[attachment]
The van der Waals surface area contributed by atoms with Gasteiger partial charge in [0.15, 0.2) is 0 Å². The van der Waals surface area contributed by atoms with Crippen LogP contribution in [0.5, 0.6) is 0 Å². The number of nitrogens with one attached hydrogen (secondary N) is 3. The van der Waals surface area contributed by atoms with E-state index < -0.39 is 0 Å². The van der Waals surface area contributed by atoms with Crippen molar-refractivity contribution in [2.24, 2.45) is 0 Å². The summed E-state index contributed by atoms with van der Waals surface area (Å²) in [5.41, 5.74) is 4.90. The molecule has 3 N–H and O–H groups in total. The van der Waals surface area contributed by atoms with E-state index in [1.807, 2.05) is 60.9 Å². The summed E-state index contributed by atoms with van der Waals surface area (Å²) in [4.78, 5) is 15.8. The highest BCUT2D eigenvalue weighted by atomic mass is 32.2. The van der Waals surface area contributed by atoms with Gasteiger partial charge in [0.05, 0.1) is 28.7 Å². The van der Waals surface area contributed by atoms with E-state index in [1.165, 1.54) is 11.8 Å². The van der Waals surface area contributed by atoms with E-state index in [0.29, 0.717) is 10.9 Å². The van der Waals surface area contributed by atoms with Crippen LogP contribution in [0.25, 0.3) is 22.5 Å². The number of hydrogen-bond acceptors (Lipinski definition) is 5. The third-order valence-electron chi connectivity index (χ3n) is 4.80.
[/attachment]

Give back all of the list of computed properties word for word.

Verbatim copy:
The van der Waals surface area contributed by atoms with Gasteiger partial charge in [0.15, 0.2) is 0 Å². The van der Waals surface area contributed by atoms with Crippen LogP contribution in [0.5, 0.6) is 0 Å². The number of nitrogens with one attached hydrogen (secondary N) is 3. The van der Waals surface area contributed by atoms with E-state index < -0.39 is 0 Å². The van der Waals surface area contributed by atoms with Crippen molar-refractivity contribution in [2.24, 2.45) is 0 Å². The summed E-state index contributed by atoms with van der Waals surface area (Å²) in [5.41, 5.74) is 4.90. The molecule has 3 N–H and O–H groups in total. The van der Waals surface area contributed by atoms with E-state index in [1.807, 2.05) is 60.9 Å². The summed E-state index contributed by atoms with van der Waals surface area (Å²) in [4.78, 5) is 15.8. The highest BCUT2D eigenvalue weighted by atomic mass is 32.2. The van der Waals surface area contributed by atoms with Gasteiger partial charge in [0.05, 0.1) is 28.7 Å². The van der Waals surface area contributed by atoms with E-state index in [1.165, 1.54) is 11.8 Å². The van der Waals surface area contributed by atoms with E-state index in [0.29, 0.717) is 10.9 Å². The van der Waals surface area contributed by atoms with Crippen LogP contribution in [0.25, 0.3) is 22.5 Å². The number of hydrogen-bond acceptors (Lipinski definition) is 5. The third-order valence-electron chi connectivity index (χ3n) is 4.80.